Syria: Moscow, Tehran and Ankara display unity
Iranian Foreign Ministers Mohammad Javad Zarif, Russian Sergei Lavrov and Turkish Mevlut Cavusoglu join hands at the end of a press conference after their talks in Moscow on April 28, 2018
Meeting on Saturday in Moscow to revive the search for a settlement of the conflict in Syria, the heads of the Russian, Turkish and Iranian diplomacy displayed their unity and stressed the importance of the Astana process.
Russia’s Sergei Lavrov, Turkey’s Mevlut Cavusoglu and Iran’s Mohammad Javad Zarif gathered to discuss the possible outcomes of the war that has ravaged Syria for over seven years, where the three countries have become masters of the game.
Following bilateral and trilateral discussions, which lasted only a handful of hours, the three ministers mainly displayed their unity and stressed the importance of the Astana process. Launched in May 2017 by Ankara, Moscow and Tehran, it has enabled the establishment of four “de-escalation zones” in Syria.
“For the political dialogue, Astana has done more than the other negotiating processes,” said Sergei Lavrov, assuring that he “stands firm on his legs” thanks to the “unique cooperation” between the three countries.
“Those who criticize the Astana process must have their own goals, such as trying to show the world that they decide all the world’s affairs, but that time is over,” he added.
– “Some nuances” –
The three ministers also reaffirmed their unity, while the quest for a settlement of the Syrian conflict, which has made more than 350,000 dead since 2011, skates because of the conflicting interests of Moscow, Ankara and Tehran and their differences on the fate Syrian President Bashar al-Assad.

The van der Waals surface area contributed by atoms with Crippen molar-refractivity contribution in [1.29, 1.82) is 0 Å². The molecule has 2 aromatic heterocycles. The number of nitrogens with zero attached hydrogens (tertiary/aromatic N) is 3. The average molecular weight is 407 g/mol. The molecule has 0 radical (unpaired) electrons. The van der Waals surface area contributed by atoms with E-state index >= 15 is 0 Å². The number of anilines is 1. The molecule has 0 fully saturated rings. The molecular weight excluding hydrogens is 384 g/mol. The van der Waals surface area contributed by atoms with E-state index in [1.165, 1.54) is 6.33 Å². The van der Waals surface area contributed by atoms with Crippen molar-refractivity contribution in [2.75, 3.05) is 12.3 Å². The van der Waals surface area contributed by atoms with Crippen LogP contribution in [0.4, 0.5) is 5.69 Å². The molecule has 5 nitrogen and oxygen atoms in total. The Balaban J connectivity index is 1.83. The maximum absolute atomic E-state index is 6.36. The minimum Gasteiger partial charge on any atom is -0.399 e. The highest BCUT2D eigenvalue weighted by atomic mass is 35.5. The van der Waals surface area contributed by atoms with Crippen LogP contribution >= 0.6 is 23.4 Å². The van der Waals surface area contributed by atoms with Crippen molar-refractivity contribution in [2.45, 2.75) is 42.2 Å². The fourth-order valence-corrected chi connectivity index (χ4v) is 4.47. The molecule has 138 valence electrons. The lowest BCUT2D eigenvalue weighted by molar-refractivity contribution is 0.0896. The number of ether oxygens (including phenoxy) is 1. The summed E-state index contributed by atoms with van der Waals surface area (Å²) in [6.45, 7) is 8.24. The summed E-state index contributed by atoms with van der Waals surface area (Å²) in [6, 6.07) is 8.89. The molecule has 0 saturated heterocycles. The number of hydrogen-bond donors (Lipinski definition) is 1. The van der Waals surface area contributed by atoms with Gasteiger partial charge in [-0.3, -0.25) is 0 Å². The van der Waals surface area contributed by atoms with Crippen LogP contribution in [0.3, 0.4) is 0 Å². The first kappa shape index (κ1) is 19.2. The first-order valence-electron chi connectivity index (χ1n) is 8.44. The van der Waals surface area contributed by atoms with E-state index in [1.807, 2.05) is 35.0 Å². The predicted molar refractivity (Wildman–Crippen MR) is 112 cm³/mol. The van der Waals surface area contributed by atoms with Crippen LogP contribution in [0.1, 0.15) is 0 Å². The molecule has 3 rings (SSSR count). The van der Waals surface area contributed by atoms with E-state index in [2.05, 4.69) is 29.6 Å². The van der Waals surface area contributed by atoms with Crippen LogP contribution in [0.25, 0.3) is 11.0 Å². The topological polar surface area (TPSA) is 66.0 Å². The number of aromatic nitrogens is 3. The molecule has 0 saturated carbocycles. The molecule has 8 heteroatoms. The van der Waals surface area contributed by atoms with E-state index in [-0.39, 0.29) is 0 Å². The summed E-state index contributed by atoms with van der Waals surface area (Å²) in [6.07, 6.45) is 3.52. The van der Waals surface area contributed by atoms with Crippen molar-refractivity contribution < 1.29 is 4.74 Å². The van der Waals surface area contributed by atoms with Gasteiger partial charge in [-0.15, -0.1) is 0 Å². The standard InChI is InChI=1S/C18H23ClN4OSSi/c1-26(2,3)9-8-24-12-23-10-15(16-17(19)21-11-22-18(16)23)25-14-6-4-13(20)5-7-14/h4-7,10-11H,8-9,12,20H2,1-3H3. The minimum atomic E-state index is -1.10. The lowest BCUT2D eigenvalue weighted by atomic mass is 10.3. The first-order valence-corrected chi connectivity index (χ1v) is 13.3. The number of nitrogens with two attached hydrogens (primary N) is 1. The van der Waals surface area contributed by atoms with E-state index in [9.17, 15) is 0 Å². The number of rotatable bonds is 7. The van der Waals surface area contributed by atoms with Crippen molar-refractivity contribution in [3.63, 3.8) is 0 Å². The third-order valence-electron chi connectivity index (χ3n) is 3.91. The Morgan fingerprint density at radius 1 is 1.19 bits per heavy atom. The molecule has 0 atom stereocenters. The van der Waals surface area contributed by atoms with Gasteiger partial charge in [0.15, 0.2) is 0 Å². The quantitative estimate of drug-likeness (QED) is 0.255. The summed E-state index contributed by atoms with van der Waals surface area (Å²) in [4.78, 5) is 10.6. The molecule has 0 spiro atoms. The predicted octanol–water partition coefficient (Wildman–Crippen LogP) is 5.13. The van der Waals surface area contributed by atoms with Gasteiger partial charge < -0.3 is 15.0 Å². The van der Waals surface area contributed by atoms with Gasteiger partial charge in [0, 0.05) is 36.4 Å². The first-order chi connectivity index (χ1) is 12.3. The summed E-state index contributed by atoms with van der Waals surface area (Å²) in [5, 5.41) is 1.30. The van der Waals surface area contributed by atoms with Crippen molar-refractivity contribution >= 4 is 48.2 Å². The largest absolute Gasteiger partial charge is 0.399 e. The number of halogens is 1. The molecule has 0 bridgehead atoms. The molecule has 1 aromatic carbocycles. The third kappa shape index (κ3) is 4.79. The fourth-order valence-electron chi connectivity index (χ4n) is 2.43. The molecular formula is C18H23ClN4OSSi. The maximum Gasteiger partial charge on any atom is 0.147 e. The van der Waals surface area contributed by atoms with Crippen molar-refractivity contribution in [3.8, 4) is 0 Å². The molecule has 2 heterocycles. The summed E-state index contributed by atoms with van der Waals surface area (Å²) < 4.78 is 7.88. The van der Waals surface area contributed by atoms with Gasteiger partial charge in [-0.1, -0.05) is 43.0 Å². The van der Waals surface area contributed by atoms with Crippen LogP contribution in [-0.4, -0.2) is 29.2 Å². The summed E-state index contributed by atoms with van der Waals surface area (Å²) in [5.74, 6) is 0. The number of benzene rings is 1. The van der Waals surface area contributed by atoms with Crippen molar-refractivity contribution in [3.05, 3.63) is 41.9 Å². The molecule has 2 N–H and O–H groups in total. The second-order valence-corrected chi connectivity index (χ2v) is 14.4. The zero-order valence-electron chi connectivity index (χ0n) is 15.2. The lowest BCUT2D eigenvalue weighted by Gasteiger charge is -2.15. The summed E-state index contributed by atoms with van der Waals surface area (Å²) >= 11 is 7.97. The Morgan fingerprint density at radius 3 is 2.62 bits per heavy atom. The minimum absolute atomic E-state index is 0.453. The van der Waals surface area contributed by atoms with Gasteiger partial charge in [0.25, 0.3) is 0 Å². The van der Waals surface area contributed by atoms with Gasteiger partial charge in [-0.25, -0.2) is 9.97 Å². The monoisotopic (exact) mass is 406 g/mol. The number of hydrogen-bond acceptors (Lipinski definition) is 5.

Moscow and Tehran are the allies of Damascus while Ankara supports Syrian rebels. Despite these “some nuances, Turkey, Russia and Iran have the same concern that is to help the Syrians,” said Lavrov.
Syria: control of territories
The last summit between the three countries dates back to early April in Ankara. Presidents Vladimir Putin, Recep Tayyip Erdogan and Hassan Rohani pledged to cooperate to achieve a “sustainable ceasefire” in Syria.
Since then, their unity has been undermined by the regime’s alleged chemical attack on Duma’s rebel stronghold and retaliatory strikes by Washington, Paris and London against Syrian targets.
Turkey hailed the strikes as an “appropriate” response as Russia and Iran stepped up to defend Bashar al-Assad’s regime.
At the opening of the meeting, Sergei Lavrov met with Mevlüt Cavusoglu and welcomed the frequency of Russian-Turkish meetings, with the Turk welcoming the “atmosphere of trust between our two countries to resolve regional issues”.
Talks on Syria, with Russian Foreign Ministers Sergei Lavrov, Turkish Mevlut Cavusoglu and Iranian Mohammad Javad Zarif, in Moscow on April 28, 2018
However, in the opinion of the political scientist Alexandre Choumiline, center for conflict analysis in the Middle East of Moscow, the alleged chemical attack has “created a crack in the union between these three countries”.
And according to Alexei Malashenko, head of the Institute of the Dialogue of Civilizations, the trio is a “very unstable alliance” with irreconcilable positions.
– More “flexible” –
Before the meeting, Russian diplomacy had indicated that the negotiations would focus on the humanitarian situation. “Providing assistance to the Syrian people should not be conditioned by a political goal,” said spokeswoman Maria Zakharova.
In this regard, Sergei Lavrov called on the Syrian regime to be more “flexible”, a UN humanitarian convoy to supply Duma having been blocked by Damascus.
Saturday evening, the latter informed the French Foreign Minister Jean-Yves Le Drian of the “main results” of this meeting, during a telephone interview, said in a statement the Russian diplomacy.
“Russia is always open to dialogue with all partners in order to (reach) a settlement of the Syrian crisis,” she added, while French President Emmanuel Macron is due to visit Russia in late May. .
In Brussels on Wednesday, the head of the European Union’s diplomacy Federica Mogherini insisted that “Russia and Iran put pressure on Damascus to agree to sit down at the negotiating table. under the auspices of the United Nations “.